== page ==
We spoke with Cadie Jones, Commercial Director for Europe, the Middle East, and Africa at Beeswax, about the progress of the DSP market. We already talked about the purpose of DSPs for agencies and brands (Agency & DSP together in perfect harmony?) and are looking forward to hearing Cadies’ opinion on the topic.
A bit more about Cadie; she spent a significant part of her life in digital media and programmatic, as well as being involved in the Pangaea Alliance – an alliance bringing together new publishers in the UK. Beeswax provides programmatic buy-side infrastructure; customization sets them apart from the rest. They originated from the idea of delivering infrastructure to people who would otherwise think they had to build their DSP to get the right level of functionality and customization.
We asked Cadie to tell us about
1. the differences in using Beeswax as an infrastructure company instead of a DSP
2. which clients require a more individualized solution
3. how does Beeswax blend in with ad tech stacks
4. what is the future of an independent DSP in our industry in regards to GDPR
5. where does she see the purpose of agencies or ad tech service companies in the future of programmatic?
1. “[…] the big difference at Beeswax is that we generally give each customer their instance of the bidder. […] and they’ve been able to do many different things with that. And that often comes down to bringing some unique data in terms of what they want to buy against bringing and controlling the inventory more themselves or perhaps, even bringing their inventory into the mix. And it also comes down to a real ability to customize some of the campaign’s objectives. […] But not all marketers care about that (click-through rate, CPA, video conversion rates). […] we’ve got to the point in programmatic […] that certain types of buyers do have specific needs and who want to be able to, you know, have that additional kind of level of customization or control.”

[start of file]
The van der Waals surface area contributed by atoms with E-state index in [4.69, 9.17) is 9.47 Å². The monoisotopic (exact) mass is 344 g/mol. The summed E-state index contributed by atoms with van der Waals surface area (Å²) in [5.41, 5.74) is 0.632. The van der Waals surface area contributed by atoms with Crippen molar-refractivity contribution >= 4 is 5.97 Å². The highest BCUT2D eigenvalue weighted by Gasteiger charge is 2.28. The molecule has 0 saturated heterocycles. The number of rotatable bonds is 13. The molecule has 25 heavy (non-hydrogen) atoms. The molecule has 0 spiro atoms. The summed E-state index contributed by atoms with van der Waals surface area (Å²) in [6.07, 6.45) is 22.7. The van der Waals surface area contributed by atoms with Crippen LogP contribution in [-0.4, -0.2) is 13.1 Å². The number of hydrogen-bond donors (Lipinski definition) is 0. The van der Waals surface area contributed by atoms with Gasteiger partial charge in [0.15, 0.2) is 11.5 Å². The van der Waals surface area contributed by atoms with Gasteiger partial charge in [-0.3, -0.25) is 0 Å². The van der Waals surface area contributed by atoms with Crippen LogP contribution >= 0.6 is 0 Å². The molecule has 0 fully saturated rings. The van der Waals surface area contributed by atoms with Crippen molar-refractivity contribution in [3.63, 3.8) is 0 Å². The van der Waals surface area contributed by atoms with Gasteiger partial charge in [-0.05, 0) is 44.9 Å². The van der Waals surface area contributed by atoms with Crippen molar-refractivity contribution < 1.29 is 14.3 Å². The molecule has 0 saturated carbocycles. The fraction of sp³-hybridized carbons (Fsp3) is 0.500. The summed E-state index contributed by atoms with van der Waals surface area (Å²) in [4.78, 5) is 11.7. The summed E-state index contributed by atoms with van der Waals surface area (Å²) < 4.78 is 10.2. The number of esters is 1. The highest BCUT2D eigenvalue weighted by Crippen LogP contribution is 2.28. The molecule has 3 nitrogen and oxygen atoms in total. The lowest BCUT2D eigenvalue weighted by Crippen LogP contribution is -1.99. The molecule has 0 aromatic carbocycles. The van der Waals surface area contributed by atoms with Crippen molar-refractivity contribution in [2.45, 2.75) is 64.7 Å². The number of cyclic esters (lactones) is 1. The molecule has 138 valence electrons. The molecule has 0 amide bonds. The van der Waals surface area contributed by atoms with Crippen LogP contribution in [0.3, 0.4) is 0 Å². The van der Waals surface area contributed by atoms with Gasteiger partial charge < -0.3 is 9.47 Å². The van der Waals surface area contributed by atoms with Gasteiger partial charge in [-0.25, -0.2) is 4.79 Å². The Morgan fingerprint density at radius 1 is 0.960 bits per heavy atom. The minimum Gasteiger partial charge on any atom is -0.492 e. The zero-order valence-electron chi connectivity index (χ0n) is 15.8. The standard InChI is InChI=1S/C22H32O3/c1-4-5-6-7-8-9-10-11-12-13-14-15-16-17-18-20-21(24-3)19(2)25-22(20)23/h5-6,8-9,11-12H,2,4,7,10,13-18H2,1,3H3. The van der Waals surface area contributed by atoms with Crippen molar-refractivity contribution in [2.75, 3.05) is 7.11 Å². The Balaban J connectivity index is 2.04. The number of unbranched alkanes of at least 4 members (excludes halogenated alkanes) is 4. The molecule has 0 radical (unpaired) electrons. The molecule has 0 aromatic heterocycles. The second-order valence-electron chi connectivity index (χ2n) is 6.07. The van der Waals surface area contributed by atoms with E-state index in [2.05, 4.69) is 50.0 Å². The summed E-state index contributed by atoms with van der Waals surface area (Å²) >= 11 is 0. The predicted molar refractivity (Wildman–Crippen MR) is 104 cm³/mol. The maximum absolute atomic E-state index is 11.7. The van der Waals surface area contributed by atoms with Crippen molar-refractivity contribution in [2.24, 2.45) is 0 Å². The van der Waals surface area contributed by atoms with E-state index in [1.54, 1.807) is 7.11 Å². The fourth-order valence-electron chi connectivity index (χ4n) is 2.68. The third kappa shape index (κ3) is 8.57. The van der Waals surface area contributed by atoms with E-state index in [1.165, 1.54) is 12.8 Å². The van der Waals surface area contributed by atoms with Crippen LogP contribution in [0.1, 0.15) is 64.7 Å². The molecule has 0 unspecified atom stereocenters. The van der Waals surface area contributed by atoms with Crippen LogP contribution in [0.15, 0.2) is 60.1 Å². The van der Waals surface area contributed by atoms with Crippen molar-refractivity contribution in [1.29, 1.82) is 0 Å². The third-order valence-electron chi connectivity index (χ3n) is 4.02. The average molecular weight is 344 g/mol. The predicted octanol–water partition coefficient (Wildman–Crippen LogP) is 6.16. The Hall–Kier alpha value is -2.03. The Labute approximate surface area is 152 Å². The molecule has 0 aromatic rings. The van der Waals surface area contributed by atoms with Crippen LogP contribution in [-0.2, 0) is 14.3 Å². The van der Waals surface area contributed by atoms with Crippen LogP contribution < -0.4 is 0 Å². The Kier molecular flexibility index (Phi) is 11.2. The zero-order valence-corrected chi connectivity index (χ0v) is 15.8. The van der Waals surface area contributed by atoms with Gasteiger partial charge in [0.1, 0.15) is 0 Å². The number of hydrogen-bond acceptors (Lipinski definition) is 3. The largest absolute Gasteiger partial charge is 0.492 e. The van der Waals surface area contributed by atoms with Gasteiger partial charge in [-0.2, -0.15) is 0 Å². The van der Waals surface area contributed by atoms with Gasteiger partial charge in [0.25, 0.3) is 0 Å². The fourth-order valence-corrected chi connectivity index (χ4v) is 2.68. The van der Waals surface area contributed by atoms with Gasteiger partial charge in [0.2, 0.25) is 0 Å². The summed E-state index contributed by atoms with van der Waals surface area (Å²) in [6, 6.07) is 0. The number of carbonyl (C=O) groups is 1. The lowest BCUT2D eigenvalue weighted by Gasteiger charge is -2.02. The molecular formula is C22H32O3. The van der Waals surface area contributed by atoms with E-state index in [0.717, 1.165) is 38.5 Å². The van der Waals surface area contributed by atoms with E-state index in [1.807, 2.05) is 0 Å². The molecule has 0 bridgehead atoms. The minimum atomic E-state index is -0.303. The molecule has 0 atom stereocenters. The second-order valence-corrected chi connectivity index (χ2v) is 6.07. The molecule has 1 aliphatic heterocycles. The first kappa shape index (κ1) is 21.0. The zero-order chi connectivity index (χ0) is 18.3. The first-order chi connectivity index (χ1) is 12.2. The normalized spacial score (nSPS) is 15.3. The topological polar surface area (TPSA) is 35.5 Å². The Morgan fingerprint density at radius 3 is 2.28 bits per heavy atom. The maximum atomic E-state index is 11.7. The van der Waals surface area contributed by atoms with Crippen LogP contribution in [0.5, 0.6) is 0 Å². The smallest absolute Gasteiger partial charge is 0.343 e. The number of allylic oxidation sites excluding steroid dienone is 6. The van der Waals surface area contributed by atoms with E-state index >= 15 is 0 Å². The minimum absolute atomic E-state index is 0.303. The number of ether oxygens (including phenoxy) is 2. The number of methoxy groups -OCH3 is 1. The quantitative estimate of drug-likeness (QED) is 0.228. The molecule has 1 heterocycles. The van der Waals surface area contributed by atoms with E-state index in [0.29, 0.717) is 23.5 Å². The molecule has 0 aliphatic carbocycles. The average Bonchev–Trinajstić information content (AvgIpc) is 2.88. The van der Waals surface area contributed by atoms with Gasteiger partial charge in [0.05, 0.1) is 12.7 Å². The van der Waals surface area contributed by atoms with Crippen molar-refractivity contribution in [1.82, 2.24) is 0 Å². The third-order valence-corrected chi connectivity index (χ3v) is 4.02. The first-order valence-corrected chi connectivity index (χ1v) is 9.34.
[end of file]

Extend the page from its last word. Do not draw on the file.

2. “It’s anyone who wants to buy programmatically, and so the obvious ones are the agencies […] programmatic agencies, independent trading desks, brands and marketers who are actually in some cases in-housing that activity. In some cases […] they have an agency or a service partner running the activity for them. In other cases, it’s ad tech companies. There are lots of different types of ad tech companies who might need […] to be able to bid programmatically. […] And sometimes publishers or broadcasters would need buying technology, perhaps to execute their managed service businesses. […] there isn’t a limit to who would need programmatic buying technology. And it’s interesting because it makes it complex.”
3. “It depends who you are and what you’re looking for. If you are a marketer spending money across display and video and mobile, you’re probably going to want YouTube supply. […] we’re not going to be the only DSP on the plan if you’re looking to buy mobile inventory, or display across the open web, and that’s your priority, or if you’re looking to buy video outside of YouTube, or if you’re looking to connected TV inventory. […] if you’re building an ad network or were a publisher looking to buy your supply or doing some audience extension, then you wouldn’t need another DSP.”